Most importantly the poaching war needs to be taken seriously by African government and the trafficking of the horn taken seriously by the international community. It is because the governments are not doing anything to stop the decline in the Parks that we need to look to boosting numbers through legalizing sales in the private areas.

The time has come to be coldly pragmatic about saving these species.

There is a desperate war being fought to save these and many other African species. If you would like to help then please see below:

The animals and the natural habitat pictured above are under extreme threat. The Black Rhino is racing towards extinction. If you would like to help then please see below:

Please visit this blog Quorans For A Cause where amazing people are doing what they can to support the rangers!

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What is poaching and what can be done about it?

Answer by Rory Young:

Here are some excerpts from our new book "A Field Manual for Anti-Poaching Activities" that deal with these questions.


Definition of poaching
Poaching is the illegal removal of natural resources.
That may sound quite simple.  However, it can be a very complex issue.  Poaching is undertaken by a variety of different people for a variety of reasons, and must be understood within a cultural context.  Poaching can include the illegal removal from an ecosystem of; wild animals, wood, minerals, sand, water, plants – in fact the removal of any element of the natural ecosystem in contravention of local laws.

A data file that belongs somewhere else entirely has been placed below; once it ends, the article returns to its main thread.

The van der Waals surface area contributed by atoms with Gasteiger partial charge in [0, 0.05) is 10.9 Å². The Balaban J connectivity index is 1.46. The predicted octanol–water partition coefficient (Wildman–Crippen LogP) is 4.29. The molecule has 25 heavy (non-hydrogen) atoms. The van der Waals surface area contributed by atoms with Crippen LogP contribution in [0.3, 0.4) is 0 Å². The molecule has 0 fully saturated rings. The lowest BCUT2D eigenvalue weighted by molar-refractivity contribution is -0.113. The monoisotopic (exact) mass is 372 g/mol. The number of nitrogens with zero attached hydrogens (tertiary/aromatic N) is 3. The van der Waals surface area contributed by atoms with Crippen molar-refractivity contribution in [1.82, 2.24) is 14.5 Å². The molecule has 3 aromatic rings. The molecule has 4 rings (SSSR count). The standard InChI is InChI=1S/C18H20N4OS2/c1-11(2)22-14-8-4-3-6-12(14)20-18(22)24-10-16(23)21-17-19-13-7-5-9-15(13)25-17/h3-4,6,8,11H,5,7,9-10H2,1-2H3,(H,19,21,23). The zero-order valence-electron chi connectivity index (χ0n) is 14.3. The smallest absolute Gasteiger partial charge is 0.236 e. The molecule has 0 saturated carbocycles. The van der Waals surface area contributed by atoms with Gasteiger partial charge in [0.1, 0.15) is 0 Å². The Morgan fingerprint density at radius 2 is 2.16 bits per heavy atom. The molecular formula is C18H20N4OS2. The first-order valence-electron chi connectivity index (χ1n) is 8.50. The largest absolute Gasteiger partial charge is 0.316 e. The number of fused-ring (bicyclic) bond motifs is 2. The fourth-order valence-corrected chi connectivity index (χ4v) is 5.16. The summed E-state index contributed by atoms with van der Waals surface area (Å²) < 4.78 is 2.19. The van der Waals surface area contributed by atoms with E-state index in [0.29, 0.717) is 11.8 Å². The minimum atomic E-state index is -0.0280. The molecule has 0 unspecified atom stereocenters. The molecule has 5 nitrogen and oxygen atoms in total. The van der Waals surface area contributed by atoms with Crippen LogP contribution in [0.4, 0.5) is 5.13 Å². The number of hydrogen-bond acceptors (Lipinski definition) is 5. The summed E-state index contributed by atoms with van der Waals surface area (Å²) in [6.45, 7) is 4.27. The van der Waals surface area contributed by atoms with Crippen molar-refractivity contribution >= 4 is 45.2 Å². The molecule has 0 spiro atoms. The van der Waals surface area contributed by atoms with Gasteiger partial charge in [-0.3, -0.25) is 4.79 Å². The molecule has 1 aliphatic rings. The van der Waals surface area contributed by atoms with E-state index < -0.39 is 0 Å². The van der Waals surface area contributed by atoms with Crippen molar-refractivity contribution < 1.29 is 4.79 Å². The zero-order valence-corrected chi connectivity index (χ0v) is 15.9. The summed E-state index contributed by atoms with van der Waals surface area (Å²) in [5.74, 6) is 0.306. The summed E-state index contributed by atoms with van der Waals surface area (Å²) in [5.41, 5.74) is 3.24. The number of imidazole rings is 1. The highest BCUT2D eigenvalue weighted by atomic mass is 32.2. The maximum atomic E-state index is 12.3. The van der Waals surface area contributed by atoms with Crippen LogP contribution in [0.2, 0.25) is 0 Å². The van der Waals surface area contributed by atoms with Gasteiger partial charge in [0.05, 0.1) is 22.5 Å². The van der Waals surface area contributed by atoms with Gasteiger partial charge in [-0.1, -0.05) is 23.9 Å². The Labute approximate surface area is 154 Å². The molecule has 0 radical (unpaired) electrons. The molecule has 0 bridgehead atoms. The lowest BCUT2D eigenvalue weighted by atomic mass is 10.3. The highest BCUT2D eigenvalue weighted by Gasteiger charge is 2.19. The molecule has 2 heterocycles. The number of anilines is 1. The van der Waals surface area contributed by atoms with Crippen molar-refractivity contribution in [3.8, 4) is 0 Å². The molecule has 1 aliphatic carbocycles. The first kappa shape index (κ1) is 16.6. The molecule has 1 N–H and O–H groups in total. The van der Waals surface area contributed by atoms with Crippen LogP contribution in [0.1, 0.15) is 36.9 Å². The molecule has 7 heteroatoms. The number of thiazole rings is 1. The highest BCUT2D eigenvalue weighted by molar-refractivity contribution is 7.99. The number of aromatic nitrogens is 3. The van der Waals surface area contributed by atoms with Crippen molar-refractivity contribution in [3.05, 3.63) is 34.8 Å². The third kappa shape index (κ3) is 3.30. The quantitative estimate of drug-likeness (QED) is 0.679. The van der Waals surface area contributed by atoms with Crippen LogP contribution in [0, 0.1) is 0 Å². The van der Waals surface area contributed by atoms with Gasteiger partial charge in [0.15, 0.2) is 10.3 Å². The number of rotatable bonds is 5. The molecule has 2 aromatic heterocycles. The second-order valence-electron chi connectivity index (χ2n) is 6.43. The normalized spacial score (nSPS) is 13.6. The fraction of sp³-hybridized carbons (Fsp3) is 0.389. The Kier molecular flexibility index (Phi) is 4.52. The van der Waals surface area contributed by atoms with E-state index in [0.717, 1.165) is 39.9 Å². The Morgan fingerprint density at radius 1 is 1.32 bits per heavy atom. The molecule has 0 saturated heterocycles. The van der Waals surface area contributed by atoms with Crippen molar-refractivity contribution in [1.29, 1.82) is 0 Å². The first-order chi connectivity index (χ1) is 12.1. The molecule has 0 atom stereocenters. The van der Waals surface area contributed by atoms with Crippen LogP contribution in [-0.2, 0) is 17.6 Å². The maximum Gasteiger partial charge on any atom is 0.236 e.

Fighting poaching is not just a process of arresting poachers; it must be combined with a broad effort to motivate people towards a more positive relationship with the natural environment, for the benefit of both human and ecosystem health.  This is underpinned by educating the human communities that produce the poachers, as well as the communities that consume the goods illegally obtained by poachers, as to the damage they cause to the local and global environment.
With the above in mind we should first endeavour to understand why natural resources extraction is and should be allowed or disallowed by the law of the state, or by any individual or organization that has authority over natural resources.

Environmental Reasons for Protecting Ecosystems
Natural ecosystems form the basis for all life on earth.  The species that live in, and rely on, those ecosystems create a complex web of interactions meaning that each species is reliant on many others for their survival.  Our own existence clings to the fragile towers made up of the myriad of different life forms with which we share the planet and the ecosystem services that functioning ecosystems provide.  By destroying individual species, or changing the numbers of a species, we change their impact on their ecosystems and we will eventually cause the towers to crumble and topple, bringing others down in the process.  As we are intertwined with these ecosystems we will in the process destroy ourselves.  For anyone to believe that humans can exist without healthy natural areas is stupid beyond belief.